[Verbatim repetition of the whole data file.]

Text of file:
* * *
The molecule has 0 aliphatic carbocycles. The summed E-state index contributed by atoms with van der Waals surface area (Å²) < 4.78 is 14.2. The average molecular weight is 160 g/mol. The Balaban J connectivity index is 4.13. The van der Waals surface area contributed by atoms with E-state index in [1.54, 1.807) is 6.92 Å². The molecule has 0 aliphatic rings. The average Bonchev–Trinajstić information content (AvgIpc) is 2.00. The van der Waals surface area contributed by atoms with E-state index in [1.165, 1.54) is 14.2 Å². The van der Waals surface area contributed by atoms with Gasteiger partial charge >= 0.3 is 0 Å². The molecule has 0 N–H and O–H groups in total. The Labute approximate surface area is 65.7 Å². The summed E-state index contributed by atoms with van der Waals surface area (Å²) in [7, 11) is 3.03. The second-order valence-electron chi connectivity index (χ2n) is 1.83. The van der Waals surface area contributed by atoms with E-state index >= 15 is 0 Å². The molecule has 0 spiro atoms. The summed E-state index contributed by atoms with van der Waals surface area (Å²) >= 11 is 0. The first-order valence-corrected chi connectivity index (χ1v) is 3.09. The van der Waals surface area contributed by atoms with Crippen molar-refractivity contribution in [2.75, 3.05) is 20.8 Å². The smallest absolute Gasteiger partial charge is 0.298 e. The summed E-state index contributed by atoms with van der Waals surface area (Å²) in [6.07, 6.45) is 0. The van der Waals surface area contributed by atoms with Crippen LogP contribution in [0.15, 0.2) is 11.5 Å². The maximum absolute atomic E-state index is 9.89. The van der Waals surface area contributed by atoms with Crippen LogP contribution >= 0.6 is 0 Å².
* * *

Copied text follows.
The molecule has 0 aliphatic carbocycles. The summed E-state index contributed by atoms with van der Waals surface area (Å²) < 4.78 is 14.2. The average molecular weight is 160 g/mol. The Balaban J connectivity index is 4.13. The van der Waals surface area contributed by atoms with E-state index in [1.54, 1.807) is 6.92 Å². The molecule has 0 aliphatic rings. The average Bonchev–Trinajstić information content (AvgIpc) is 2.00. The van der Waals surface area contributed by atoms with E-state index in [1.165, 1.54) is 14.2 Å². The van der Waals surface area contributed by atoms with Gasteiger partial charge >= 0.3 is 0 Å². The molecule has 0 N–H and O–H groups in total. The Labute approximate surface area is 65.7 Å². The summed E-state index contributed by atoms with van der Waals surface area (Å²) in [7, 11) is 3.03. The second-order valence-electron chi connectivity index (χ2n) is 1.83. The van der Waals surface area contributed by atoms with E-state index >= 15 is 0 Å². The molecule has 0 spiro atoms. The summed E-state index contributed by atoms with van der Waals surface area (Å²) >= 11 is 0. The first-order valence-corrected chi connectivity index (χ1v) is 3.09. The van der Waals surface area contributed by atoms with Crippen molar-refractivity contribution in [2.75, 3.05) is 20.8 Å². The smallest absolute Gasteiger partial charge is 0.298 e. The summed E-state index contributed by atoms with van der Waals surface area (Å²) in [6.07, 6.45) is 0. The van der Waals surface area contributed by atoms with Crippen LogP contribution in [0.15, 0.2) is 11.5 Å². The maximum absolute atomic E-state index is 9.89. The van der Waals surface area contributed by atoms with Crippen LogP contribution >= 0.6 is 0 Å².